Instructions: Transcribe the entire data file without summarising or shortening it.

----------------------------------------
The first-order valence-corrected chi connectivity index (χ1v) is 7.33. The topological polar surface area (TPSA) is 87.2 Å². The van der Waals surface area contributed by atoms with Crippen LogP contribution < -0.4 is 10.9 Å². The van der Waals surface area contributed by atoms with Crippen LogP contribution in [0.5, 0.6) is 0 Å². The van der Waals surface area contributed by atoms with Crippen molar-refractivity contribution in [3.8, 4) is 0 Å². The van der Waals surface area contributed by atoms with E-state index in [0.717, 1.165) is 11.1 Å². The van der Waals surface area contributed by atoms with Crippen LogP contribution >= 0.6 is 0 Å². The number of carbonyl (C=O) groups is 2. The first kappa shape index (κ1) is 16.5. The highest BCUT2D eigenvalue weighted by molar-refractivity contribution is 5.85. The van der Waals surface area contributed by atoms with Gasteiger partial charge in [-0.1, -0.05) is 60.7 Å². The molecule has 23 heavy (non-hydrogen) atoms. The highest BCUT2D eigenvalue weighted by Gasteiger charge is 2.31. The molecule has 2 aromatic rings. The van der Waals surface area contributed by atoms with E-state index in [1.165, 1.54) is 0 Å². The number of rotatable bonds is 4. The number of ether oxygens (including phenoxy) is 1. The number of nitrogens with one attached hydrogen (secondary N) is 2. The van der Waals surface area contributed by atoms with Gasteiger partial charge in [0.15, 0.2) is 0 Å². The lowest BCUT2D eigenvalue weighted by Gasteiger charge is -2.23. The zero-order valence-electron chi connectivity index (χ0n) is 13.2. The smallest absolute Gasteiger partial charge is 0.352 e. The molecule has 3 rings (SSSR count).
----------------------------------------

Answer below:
The first-order valence-corrected chi connectivity index (χ1v) is 7.33. The topological polar surface area (TPSA) is 87.2 Å². The van der Waals surface area contributed by atoms with Crippen LogP contribution < -0.4 is 10.9 Å². The van der Waals surface area contributed by atoms with Crippen LogP contribution in [0.5, 0.6) is 0 Å². The van der Waals surface area contributed by atoms with Crippen molar-refractivity contribution in [3.8, 4) is 0 Å². The van der Waals surface area contributed by atoms with E-state index in [0.717, 1.165) is 11.1 Å². The van der Waals surface area contributed by atoms with Crippen LogP contribution >= 0.6 is 0 Å². The number of carbonyl (C=O) groups is 2. The first kappa shape index (κ1) is 16.5. The highest BCUT2D eigenvalue weighted by molar-refractivity contribution is 5.85. The van der Waals surface area contributed by atoms with Gasteiger partial charge in [-0.1, -0.05) is 60.7 Å². The molecule has 23 heavy (non-hydrogen) atoms. The highest BCUT2D eigenvalue weighted by Gasteiger charge is 2.31. The molecule has 2 aromatic rings. The van der Waals surface area contributed by atoms with E-state index in [1.165, 1.54) is 0 Å². The number of rotatable bonds is 4. The number of ether oxygens (including phenoxy) is 1. The number of nitrogens with one attached hydrogen (secondary N) is 2. The van der Waals surface area contributed by atoms with Gasteiger partial charge in [0.15, 0.2) is 0 Å². The lowest BCUT2D eigenvalue weighted by Gasteiger charge is -2.23. The zero-order valence-electron chi connectivity index (χ0n) is 13.2. The smallest absolute Gasteiger partial charge is 0.352 e. The molecule has 3 rings (SSSR count).